• Oct 27th 2008 at 6:28PM
  • 59
The full-size SUV's future is on shaky legs and now, reports have surfaced that General Motors has killed the next generation Tahoe and Yukon 'utes, just weeks after announcing it would shutter its SUV plant in Janesville, Wisconsin. Of course, if that pair is buried, the Suburban and the Cadillac Escalade that use the same platform must also come to an end, at least in their current form.

Past reports indicate that the ultra-lux ride from Caddy will move to the Lambda platform for its next generation. The Tahukon pair had been slated for a redesign in 2011, and since that's reportedly not going to happen, the duo's future is definitely in question. GM will probably keep churning out the current version until it's no longer profitable to do so.

These days, any story about the General would be incomplete without some mention of Chrysler, and this one's no different. America's number three automaker just announced just last week that it would be phasing out its full-sized 'utes as well. Therefore, any possible merger of the two companies would carry on without a new large SUV platform at all. How the times have changed.

[Source: The New York Times via Inside Line]

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    • 1 Second Ago
      • 6 Years Ago
      Great news. There should be a federal tax of say, $1500.00/year for every car or truck with an engine larger than 4 cylinders. Hopefully, the next congress will consider nationalizing the auto industry and set the rules for what is built. The free market does not do a very good job in so far as people cannot be trusted to make wise transportation decisions. Fewer choices better suited to real needs.
        • 6 Years Ago
        "wise transportation decisions". By who's standard? Yours? I drive what I want and if you don't like it, that's too damn bad. For me a Suburban is the wisest transportation decision I've ever made. All the utility of a truck paired with the awesome ride quality of a big Buick. Suburban stands alone in a sea of FWD unitized wedge-on-wheels garbage we like to call cars.
        • 6 Years Ago

        The free market does not do a very good job in so far as people cannot be trusted to make wise transportation decisions.

        So you think that the government can be trusted to make the choice on behalf of the people?
      • 6 Years Ago
      I can see the Tahoe going away, as the Traverse is more or less its replacement. But I don't see the Suburban leaving.
      • 6 Years Ago
      There are simply no practical alternatives to the Suburban for me. I am the father of 7 and we enjoy back-country camping in the Rockies and elsewhere where 4-wheel drive is not optional. I often tow trailers for my own use and to support BSA activities. We routinely carry loads on the roof rack as well as in the cargo space. Point me to one other vehicle that can reliably carry 9 people (short of a full-size van). Mini-van? Hah. 7 passengers and it would never survive the trips that I like to take. I guess that I will have to get another 180K miles on the one I have.
      • 6 Years Ago
      Obama would have to try ridiculously hard to be worse than Bush. You really can't do much worse than the combination of economic meltdown and super-expensive war at the same time. All Obama has to do is not start eating babies really.

      Of course, not being worse than GW isn't really a particularly great thing to aim for.
        • 6 Years Ago
        @LS2LS7: I think the point that FactCheck.org was trying to make was, the US economy is very complicated. All of these factors have been in place for a very long time, and it was the sum total of these combined factors over the long run that gradually pushed the economy over the edge and caused the bubble to crash. There are no easy answers as those playing the blame game would like to believe.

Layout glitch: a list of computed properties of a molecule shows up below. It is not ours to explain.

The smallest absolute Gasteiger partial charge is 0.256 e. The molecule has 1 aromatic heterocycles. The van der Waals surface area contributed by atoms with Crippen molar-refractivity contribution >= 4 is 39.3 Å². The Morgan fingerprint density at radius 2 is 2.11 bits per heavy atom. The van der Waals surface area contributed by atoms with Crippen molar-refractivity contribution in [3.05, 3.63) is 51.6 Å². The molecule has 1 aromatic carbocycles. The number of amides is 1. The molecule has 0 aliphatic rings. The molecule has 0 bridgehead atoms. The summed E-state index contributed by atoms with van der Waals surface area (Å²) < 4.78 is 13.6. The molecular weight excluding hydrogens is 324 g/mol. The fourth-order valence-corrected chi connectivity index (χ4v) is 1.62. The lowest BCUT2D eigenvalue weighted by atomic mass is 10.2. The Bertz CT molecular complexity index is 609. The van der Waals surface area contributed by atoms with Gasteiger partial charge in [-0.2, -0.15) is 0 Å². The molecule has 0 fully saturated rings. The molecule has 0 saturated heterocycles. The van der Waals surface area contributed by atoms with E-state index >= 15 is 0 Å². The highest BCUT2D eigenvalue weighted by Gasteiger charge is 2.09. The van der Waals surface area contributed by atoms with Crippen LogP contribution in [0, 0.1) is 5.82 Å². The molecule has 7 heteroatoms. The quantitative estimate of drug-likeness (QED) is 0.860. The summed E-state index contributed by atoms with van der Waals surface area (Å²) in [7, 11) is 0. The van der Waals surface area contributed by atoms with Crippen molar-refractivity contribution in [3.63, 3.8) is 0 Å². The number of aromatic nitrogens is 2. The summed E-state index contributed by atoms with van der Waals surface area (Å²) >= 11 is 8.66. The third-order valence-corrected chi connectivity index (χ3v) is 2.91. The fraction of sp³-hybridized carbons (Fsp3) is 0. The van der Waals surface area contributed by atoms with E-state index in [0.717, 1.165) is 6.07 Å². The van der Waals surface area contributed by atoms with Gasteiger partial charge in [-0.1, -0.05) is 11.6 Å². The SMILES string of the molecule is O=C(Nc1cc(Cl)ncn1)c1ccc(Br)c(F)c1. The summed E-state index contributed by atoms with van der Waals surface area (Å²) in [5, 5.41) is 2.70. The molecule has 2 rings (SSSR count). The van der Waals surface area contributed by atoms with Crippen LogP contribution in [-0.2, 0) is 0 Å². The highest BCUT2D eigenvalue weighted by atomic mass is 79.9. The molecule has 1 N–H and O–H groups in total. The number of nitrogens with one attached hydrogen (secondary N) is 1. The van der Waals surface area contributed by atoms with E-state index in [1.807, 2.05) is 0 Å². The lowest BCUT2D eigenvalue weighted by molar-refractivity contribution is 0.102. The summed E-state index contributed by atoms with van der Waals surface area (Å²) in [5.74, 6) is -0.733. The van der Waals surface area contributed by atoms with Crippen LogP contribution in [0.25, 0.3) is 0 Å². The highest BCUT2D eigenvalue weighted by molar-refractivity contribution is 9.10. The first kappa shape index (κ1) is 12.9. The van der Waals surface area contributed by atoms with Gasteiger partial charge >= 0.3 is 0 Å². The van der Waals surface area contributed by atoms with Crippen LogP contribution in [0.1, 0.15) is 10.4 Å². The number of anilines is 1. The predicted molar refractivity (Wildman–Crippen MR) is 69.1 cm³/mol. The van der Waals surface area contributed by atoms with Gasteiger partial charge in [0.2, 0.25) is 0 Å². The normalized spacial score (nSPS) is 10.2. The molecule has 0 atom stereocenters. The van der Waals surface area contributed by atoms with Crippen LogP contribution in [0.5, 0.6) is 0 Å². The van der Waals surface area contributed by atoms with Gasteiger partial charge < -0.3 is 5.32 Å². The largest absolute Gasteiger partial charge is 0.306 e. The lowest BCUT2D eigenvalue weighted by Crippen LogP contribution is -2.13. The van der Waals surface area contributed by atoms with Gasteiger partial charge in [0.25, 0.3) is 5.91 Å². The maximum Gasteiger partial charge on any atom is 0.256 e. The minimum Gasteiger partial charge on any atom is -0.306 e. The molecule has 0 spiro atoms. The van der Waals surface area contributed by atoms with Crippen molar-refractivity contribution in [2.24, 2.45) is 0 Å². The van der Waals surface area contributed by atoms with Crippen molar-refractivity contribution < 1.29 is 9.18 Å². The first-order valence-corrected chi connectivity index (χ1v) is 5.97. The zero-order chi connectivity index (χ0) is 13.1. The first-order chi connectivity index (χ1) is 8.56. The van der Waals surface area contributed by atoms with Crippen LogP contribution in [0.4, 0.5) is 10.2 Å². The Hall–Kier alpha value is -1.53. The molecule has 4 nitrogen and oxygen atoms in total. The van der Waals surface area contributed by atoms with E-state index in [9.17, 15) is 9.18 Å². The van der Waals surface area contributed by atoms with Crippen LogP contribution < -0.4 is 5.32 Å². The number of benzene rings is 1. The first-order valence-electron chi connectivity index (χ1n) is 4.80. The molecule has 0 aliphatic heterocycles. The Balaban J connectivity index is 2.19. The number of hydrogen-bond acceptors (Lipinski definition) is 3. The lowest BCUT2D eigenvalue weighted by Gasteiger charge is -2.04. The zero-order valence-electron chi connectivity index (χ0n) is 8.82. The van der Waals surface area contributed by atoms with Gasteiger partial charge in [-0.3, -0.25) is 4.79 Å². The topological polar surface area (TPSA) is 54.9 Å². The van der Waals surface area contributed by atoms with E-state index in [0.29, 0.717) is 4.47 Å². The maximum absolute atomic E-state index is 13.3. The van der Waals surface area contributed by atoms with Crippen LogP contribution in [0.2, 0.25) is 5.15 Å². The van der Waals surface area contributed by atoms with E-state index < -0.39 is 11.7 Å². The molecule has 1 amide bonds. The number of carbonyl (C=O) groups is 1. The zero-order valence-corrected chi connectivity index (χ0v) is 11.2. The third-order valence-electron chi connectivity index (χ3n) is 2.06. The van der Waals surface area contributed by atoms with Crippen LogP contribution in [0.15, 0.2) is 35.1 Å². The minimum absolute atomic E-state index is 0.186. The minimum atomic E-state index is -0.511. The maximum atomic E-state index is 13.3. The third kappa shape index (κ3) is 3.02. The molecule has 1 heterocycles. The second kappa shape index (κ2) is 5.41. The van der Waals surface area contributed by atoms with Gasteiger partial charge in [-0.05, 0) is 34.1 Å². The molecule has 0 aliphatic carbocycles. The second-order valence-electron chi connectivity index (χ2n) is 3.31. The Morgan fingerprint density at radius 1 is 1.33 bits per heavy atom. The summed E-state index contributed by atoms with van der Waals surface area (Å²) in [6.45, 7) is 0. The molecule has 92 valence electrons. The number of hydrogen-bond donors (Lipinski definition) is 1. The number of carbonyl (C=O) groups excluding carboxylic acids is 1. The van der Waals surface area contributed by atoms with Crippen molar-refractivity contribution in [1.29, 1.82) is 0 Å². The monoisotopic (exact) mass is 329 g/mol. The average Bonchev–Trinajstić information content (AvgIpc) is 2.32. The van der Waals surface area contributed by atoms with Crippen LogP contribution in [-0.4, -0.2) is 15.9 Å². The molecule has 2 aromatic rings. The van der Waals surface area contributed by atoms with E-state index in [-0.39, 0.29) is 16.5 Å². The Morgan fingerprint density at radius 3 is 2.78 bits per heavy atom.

• 6 Years Ago
        @tekd: Before you blame Bush for the economic situation, consider what FactCheck.org had to say about the issue.

        There's plenty of blame to go around, and it doesn't fasten only on one party or even mainly on what Washington did or didn't do. As The Economist magazine noted recently, the problem is one of "layered irresponsibility ... with hard-working homeowners and billionaire villains each playing a role." Here's a partial list of those alleged to be at fault:
        • The Federal Reserve, which slashed interest rates after the dot-com bubble burst, making credit cheap.
        • Home buyers, who took advantage of easy credit to bid up the prices of homes excessively.
        • Congress, which continues to support a mortgage tax deduction that gives consumers a tax incentive to buy more expensive houses.
        • Real estate agents, most of whom work for the sellers rather than the buyers and who earned higher commissions from selling more expensive homes.
        • The Clinton administration, which pushed for less stringent credit and downpayment requirements for working- and middle-class families.
        • Mortgage brokers, who offered less-credit-worthy home buyers subprime, adjustable rate loans with low initial payments, but exploding interest rates.
        • Former Federal Reserve chairman Alan Greenspan, who in 2004, near the peak of the housing bubble, encouraged Americans to take out adjustable rate mortgages.
        • Wall Street firms, who paid too little attention to the quality of the risky loans that they bundled into Mortgage Backed Securities (MBS), and issued bonds using those securities as collateral.
        • The Bush administration, which failed to provide needed government oversight of the increasingly dicey mortgage-backed securities market.
        • An obscure accounting rule called mark-to-market, which can have the paradoxical result of making assets be worth less on paper than they are in reality during times of panic.
        • Collective delusion, or a belief on the part of all parties that home prices would keep rising forever, no matter how high or how fast they had already gone up.
        The U.S. economy is enormously complicated. Screwing it up takes a great deal of cooperation.

        Quoted article at:
        • 6 Years Ago
        @LS2LS7: Also, the Bush administration has been doing massive borrowing and overspending for quite some time now, and the economy didn't blow up right away, either. Like a huge ship, it takes a long time to turn the US economy.
        • 6 Years Ago
        That list is about half junk.

        The mortgage tax deduction? We've had that for quite some time and the economy didn't blow up.

        Also, the list seems to forget to mention the massive borrowing and spending that the administration engaged in.
      • 6 Years Ago